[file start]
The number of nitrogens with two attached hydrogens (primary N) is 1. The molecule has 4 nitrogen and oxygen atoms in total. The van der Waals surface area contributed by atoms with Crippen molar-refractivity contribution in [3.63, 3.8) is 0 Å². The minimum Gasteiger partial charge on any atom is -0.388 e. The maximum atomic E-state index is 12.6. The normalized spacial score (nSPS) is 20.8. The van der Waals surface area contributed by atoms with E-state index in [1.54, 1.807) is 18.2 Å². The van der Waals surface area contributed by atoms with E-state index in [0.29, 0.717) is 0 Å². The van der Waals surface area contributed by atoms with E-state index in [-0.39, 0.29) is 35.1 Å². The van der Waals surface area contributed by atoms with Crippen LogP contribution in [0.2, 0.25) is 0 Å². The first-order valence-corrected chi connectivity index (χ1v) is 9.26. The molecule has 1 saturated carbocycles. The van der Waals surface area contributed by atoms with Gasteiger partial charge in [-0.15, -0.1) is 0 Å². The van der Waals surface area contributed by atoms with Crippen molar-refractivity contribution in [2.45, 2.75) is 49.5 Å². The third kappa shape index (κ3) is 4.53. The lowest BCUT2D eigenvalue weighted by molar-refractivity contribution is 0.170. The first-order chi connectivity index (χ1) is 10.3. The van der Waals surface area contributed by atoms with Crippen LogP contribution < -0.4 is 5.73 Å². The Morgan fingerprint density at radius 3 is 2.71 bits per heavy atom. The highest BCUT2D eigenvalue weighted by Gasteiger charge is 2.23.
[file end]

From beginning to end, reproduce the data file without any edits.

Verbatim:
The number of nitrogens with two attached hydrogens (primary N) is 1. The molecule has 4 nitrogen and oxygen atoms in total. The van der Waals surface area contributed by atoms with Crippen molar-refractivity contribution in [3.63, 3.8) is 0 Å². The minimum Gasteiger partial charge on any atom is -0.388 e. The maximum atomic E-state index is 12.6. The normalized spacial score (nSPS) is 20.8. The van der Waals surface area contributed by atoms with E-state index in [1.54, 1.807) is 18.2 Å². The van der Waals surface area contributed by atoms with E-state index in [0.29, 0.717) is 0 Å². The van der Waals surface area contributed by atoms with E-state index in [-0.39, 0.29) is 35.1 Å². The van der Waals surface area contributed by atoms with Crippen LogP contribution in [0.2, 0.25) is 0 Å². The first-order valence-corrected chi connectivity index (χ1v) is 9.26. The molecule has 1 saturated carbocycles. The van der Waals surface area contributed by atoms with Gasteiger partial charge in [-0.15, -0.1) is 0 Å². The van der Waals surface area contributed by atoms with Crippen molar-refractivity contribution in [2.45, 2.75) is 49.5 Å². The third kappa shape index (κ3) is 4.53. The lowest BCUT2D eigenvalue weighted by molar-refractivity contribution is 0.170. The first-order chi connectivity index (χ1) is 10.3. The van der Waals surface area contributed by atoms with Crippen LogP contribution < -0.4 is 5.73 Å². The Morgan fingerprint density at radius 3 is 2.71 bits per heavy atom. The highest BCUT2D eigenvalue weighted by Gasteiger charge is 2.23.